You know when a job posting reads, “Those with experience in a similar or related field will be considered”? Well, you could say that Robert Spangle’s background — first, serving in Force Recon with the United States Marine Corps in Afghanistan, and subsequently apprenticing at Savile Row tailor Maurice Sedwell — provided a pretty solid grounding for his current line of employment.
Having swapped scissors and assault rifles for an SLR, today, as an eagle-eyed street style photographer, Robert can be found deployed on the world’s fashion frontlines, ducking and weaving, expertly sizing up the sartorial firepower of his targets — and taking their dandy asses down.
These are the 10 key menswear lessons this American snapper (who operates under the moniker Thousand Yard Style) has gleaned during his various tours of duty shooting dapper dudes and beauties.
10. “Tell a story. Men’s style almost entirely comprises heroic archetypes — the industrialist, the war hero, the athlete, the rebel… Taking inspiration from these is effusing values to the outside world, communicating beyond language or the visual. Whether it’s fiction or a biography, the narrative power of style is also one of its most enjoyable aspects. Style is never without substance. A life well lived is a wardrobe worn well.”
9. “Know your body. Your build, proportions, hair colour, skintone — these are your palette. Characteristics can become character with understanding, and disaster if ignored.”
8. “Never stop learning. Often times, proponents of style will say ‘style is forever’, a constant in a world of constant change. Style evolves just at we do, don’t be afraid to take influence, explore and experiment.”
7. “Lose your biases. The world is getting smaller every day. Avoid sticking strictly to your own national dress, or anyone else’s.”
6. “Dress for the room. If in doubt, consider the people you’re going to meet in the day ahead, and dress with them in mind.”
5. “Invest in what you wear the most, first. I frequently get guys asking me about how to start dressing better. I’ve written small novels in response, with diagrams and pictures. But all the writing in the world pales in comparison tor giving someone the experience of their first really well-made piece of clothing, so I’ve narrowed down my advice to this: Determine the two things you wear the most, and find the best fitting, best made example you can, buy it no questions asked. Quality is a great teaching tool, this initial investment raises most men’s bars and there is no way forward, except no way back. For most, this is a pair a shoes, and jeans. While these might not be the most refined pieces in an ideal wardrobe, their daily use will reaffirm their value, and force you to upgrade your wardrobe.”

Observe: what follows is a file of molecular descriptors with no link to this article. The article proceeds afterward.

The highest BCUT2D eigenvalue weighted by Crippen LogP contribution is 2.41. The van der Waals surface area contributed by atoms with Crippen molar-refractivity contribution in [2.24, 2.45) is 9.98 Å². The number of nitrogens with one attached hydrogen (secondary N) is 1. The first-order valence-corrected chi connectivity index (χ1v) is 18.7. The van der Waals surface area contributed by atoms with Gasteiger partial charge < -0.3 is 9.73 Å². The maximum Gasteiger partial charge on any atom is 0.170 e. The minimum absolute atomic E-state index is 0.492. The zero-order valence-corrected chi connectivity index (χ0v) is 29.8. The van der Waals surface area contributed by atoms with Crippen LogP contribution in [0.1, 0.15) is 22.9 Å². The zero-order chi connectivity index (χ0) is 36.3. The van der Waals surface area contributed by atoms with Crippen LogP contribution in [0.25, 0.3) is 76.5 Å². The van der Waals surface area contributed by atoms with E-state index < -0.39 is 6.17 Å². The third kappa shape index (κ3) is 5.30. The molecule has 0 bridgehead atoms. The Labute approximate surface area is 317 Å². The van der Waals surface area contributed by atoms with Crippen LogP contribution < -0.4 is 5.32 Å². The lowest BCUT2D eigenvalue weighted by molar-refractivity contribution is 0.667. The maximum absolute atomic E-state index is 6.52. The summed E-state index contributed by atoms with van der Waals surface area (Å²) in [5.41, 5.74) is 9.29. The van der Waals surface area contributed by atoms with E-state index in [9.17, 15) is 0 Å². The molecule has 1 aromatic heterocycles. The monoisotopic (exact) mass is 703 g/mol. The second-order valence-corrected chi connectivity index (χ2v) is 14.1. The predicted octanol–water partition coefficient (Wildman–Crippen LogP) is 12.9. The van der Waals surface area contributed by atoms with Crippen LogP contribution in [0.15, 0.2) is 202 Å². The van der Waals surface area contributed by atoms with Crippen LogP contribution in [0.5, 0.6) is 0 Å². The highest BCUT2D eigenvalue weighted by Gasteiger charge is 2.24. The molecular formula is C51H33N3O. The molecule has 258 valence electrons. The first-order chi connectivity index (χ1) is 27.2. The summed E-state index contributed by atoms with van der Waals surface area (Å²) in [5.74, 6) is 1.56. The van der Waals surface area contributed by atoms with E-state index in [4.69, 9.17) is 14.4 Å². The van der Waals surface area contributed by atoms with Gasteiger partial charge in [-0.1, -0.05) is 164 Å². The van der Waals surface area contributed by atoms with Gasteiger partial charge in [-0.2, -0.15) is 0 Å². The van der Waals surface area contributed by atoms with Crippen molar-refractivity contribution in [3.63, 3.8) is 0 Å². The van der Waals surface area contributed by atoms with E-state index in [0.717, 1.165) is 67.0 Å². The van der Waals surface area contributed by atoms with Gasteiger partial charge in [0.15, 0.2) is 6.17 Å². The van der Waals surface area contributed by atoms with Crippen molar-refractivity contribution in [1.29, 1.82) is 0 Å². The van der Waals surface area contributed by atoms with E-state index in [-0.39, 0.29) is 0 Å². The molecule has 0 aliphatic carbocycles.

4. “Get a real tailor. Not internet made-to-measure, not eBay, no discounts. When you pay full price and understand the incredible service and relationship that comes from tailoring, you will truly understand its value, and that all other derivatives of tailoring are compromises.”
3. “Make a list. Stick to it. Dressing better means budgeting wisely, regardless of your means. Plan out your budget biannually, index what you have and decide what you really, truly need, write it on a list. Figure out which colours you should stick to — blue and grey are great for your first three years starting out, or those travelling regular; after that, add some personal colours. Take the list with you when shopping — if it’s not on the list, don’t buy it, simple as that.”
2. “Feet first. Nothing redeems the wrong shoes, and it is the first thing the opposite sex notices.”
1. “From Shakespeare: ‘To thine own self be true.’ The most stylish men I have ever known and photographed have always been those with a very firm understanding and faithfulness to self. A million dollars won’t paint over insecurity, but style will shine through a simple white T-shirt if you have a unshakable understanding of who you are.”
Robert’s photography appears in British GQ, The Rake, Vogue.com and Esquire UK, amongst others. Choice shots are compiled on the blog ThousandYardStyle.com